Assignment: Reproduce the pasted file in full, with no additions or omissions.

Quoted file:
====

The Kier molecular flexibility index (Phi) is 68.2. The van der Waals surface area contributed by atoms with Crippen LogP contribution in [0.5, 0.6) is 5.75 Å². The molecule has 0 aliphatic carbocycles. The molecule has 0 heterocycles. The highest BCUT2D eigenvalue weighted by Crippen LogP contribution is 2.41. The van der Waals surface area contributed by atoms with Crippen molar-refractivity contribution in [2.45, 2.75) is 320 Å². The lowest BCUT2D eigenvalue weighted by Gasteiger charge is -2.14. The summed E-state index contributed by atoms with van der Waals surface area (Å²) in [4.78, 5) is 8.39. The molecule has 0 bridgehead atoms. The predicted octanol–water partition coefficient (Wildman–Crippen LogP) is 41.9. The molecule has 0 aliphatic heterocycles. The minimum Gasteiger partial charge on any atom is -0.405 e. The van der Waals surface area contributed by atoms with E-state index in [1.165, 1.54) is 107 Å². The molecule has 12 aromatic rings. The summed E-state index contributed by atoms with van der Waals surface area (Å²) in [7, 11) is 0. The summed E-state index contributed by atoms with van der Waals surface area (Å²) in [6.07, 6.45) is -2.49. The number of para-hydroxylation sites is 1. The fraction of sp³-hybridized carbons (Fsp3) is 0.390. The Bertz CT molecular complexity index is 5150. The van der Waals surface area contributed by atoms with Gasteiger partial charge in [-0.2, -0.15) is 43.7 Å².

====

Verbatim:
The Kier molecular flexibility index (Phi) is 68.2. The van der Waals surface area contributed by atoms with Crippen LogP contribution in [0.5, 0.6) is 5.75 Å². The molecule has 0 aliphatic carbocycles. The molecule has 0 heterocycles. The highest BCUT2D eigenvalue weighted by Crippen LogP contribution is 2.41. The van der Waals surface area contributed by atoms with Crippen molar-refractivity contribution in [2.45, 2.75) is 320 Å². The lowest BCUT2D eigenvalue weighted by Gasteiger charge is -2.14. The summed E-state index contributed by atoms with van der Waals surface area (Å²) in [4.78, 5) is 8.39. The molecule has 0 bridgehead atoms. The predicted octanol–water partition coefficient (Wildman–Crippen LogP) is 41.9. The molecule has 0 aliphatic heterocycles. The minimum Gasteiger partial charge on any atom is -0.405 e. The van der Waals surface area contributed by atoms with E-state index in [1.165, 1.54) is 107 Å². The molecule has 12 aromatic rings. The summed E-state index contributed by atoms with van der Waals surface area (Å²) in [7, 11) is 0. The summed E-state index contributed by atoms with van der Waals surface area (Å²) in [6.07, 6.45) is -2.49. The number of para-hydroxylation sites is 1. The fraction of sp³-hybridized carbons (Fsp3) is 0.390. The Bertz CT molecular complexity index is 5150. The van der Waals surface area contributed by atoms with Gasteiger partial charge in [-0.2, -0.15) is 43.7 Å².